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38

EmDrive takes ~300W. You won't get it from a cubesat. You need over a meter of solar panels, or good 56kg of RTG battery. It's been tested on Earth, made with materials and electronics meant to work in Earth ambient conditions: temperature, pressure, radiation. Putting things in space is not as simple as loading them onto a rocket. If they are to work, they ...


16

It's a violation of Newton's 3rd law of motion? This is a fairly complete answer to the question in the absence of any deeper argument by the proponents of the device, but I'll get to those in a minute. Firstly, it's important to recognize that our universe follows a set of predictable and consistent laws. This might have been controversial in the 1700s. One ...


14

UPDATE (12/14/2016): Apparently, aside from the Cannae launch, the EmDrive is actually already in space, according to a recent announcement by China, who claims to be testing it in orbit. No, the media has confused things. Cannae, whose tech is being launched, issued a release clarifying things: There has been a lot of erroneous information in media ...


14

Call me unimpressed. NASA did not "validate" this "impossible" space drive. First off, this was a conference paper, not a peer reviewed scientific journal paper. Even if the results had been published in a peer reviewed scientific journal, I would still not call it "validation." The peer reviewed literature is where science starts, not ends. To be "...


13

The Drive's Impacts If the drive works as described, it could reduce the costs to launch to those in the range needed to commercialize manned flight. They claim to be able to design a 2G shuttle using it for primary thrust. Note that a consistent 0.01G (0.1 m/s² vehicle would be capable of making it to mars in a matter of days rather than months. It would ...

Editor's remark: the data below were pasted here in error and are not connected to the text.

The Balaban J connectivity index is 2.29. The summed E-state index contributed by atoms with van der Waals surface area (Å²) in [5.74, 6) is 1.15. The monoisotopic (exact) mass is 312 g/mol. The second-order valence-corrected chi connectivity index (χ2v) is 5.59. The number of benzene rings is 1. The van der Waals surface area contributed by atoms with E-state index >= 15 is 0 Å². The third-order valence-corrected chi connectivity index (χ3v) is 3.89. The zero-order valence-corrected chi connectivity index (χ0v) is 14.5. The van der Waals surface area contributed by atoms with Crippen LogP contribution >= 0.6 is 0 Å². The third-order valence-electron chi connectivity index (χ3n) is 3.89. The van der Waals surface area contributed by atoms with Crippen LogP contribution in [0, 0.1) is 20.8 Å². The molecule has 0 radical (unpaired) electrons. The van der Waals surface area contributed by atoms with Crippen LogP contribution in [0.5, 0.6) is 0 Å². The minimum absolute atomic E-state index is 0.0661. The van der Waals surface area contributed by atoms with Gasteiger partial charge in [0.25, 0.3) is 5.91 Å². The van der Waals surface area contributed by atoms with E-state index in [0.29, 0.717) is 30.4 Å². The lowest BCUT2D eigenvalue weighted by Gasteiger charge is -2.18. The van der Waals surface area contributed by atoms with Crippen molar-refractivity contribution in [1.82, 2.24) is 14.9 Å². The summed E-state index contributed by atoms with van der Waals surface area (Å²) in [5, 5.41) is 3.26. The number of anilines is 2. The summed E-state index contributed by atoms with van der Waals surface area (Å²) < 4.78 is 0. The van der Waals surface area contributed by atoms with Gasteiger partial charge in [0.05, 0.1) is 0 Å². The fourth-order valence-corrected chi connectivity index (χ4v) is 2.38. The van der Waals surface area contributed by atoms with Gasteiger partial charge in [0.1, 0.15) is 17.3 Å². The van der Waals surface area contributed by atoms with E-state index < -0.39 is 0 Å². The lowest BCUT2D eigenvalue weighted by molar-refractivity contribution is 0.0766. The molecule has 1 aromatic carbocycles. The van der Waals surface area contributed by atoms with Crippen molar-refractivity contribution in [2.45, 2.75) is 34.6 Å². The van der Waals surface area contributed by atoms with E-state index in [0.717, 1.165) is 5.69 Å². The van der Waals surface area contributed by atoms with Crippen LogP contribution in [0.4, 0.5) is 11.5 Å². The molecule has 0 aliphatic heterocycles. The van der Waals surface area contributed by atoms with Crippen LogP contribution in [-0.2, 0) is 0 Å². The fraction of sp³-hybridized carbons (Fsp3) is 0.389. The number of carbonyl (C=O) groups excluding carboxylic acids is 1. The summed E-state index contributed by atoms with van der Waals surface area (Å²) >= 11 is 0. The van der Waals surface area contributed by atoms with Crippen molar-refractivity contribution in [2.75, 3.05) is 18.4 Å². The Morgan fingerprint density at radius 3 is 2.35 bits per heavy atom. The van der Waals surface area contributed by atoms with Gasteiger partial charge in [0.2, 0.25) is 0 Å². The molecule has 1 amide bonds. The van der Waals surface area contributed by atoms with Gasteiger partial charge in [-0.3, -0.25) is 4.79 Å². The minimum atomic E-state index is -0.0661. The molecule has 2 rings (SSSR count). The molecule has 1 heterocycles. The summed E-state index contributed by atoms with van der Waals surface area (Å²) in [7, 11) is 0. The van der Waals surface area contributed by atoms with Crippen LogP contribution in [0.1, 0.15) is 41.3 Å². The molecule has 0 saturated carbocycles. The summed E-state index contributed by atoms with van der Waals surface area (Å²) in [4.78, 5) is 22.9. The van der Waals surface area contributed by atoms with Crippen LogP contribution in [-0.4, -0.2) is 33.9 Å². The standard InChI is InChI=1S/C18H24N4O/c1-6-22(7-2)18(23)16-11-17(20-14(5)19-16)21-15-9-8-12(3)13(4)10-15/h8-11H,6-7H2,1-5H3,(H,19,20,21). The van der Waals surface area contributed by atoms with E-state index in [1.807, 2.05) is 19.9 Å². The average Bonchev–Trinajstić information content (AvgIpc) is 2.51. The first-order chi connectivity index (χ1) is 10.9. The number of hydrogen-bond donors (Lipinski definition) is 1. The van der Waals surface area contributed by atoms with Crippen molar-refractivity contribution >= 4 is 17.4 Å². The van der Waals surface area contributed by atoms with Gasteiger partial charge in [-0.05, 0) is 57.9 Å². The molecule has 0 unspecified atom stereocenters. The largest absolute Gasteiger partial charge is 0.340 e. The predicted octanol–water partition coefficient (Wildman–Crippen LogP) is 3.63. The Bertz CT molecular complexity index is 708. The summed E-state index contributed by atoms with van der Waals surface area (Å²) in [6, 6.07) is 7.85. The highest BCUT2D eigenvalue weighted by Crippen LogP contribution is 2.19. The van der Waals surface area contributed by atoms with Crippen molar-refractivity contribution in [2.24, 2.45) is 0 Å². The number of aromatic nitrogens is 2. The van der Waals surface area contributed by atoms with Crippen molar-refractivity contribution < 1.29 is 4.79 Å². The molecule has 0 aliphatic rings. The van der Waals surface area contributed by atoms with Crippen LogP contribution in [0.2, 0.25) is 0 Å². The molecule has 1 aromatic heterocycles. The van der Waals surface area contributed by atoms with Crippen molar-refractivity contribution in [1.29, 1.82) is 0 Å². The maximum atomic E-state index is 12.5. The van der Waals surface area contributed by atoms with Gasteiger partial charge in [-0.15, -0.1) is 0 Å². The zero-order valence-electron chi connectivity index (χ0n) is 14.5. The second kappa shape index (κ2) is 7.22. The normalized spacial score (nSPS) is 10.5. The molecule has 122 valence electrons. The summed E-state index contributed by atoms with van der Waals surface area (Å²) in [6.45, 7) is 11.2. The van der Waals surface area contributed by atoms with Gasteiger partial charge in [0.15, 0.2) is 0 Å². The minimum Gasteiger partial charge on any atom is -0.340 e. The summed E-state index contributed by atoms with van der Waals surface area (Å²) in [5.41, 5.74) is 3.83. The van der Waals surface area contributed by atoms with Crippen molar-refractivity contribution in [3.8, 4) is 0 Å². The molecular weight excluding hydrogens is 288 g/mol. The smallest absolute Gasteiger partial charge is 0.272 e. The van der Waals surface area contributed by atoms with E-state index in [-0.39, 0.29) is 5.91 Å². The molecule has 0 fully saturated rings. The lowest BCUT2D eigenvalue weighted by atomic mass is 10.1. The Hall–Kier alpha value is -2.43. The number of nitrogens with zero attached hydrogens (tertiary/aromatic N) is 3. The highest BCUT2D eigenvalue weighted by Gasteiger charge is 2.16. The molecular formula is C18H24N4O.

11

We might, it depends on the scale of the project, and if someone proposed a proof of concept mission and is ready to finance it. For a small scale technology demonstration mission such as the ones regularly performed aboard the ISS, it could be, for example, proposed through CASIS as a Physical and Materials Science R&D project, but it likely won't win ...


11

Looking through the linked article, several forces are mentioned, including 720 mN and 30-50 uN. These are extremely low levels, but still can have some use. At first glance, these seem similar to the numbers provided by Ion Drives, and Ion Drives also use a large amount of power, so let's compare the two of them, and see how they compare. From Wikipedia, I ...


10

Yes,you can find the PDF here The abstract: Propellantless propulsion is believed to be the best option for interstellar travel. However, photon rockets or solar sails have thrusts so low that maybe only nano-scaled spacecraft may reach the next star within our lifetime using very high-power laser beams. Following into the footsteps of earlier ...


9

A photon drive (the flashlight example) doesn't use reaction mass, just the momentum of (massless) photons. So if it's supplied with power, e.g. from the sun, it can keep thrusting indefinitely. The most obvious example is a solar sail. However, photon drives have a thrust/power ratio of about 3.34 nN/W, which means that ~300 MW is required for 1 N of thrust....


7

There is a great article by gizmodo, which gives an example of what would be required: Power- 700W Thrust- 88 uN System Mass- 9 kG To get 700W of power would require about 2 square meters of high efficiency solar panels, which is probably beyond most small satellites, but could still potentially be done. Where this could fairly easily be done is the ...


7

NASA's already testing the EmDrive, at the NASA/JSC Advanced Propulsion Physics Laboratory. To have no doubt that the device works, we'd need to see the test results replicated consistently by multiple laboratories. As of early 2016, 3 laboratories have done tests with inconsistent results (different levels of thrust/input power). It'd also be nice to ...


6

There's a timely article at Ars Technica today on this. The conclusion (unsurprisingly to me at least): And the winner is… Physics, without much doubt. Even with a power of just a couple of Watts, the EM-drive generates thrust in the expected direction (e.g., the torsion bar twists in the right direction). If you reverse the direction of the thruster, ...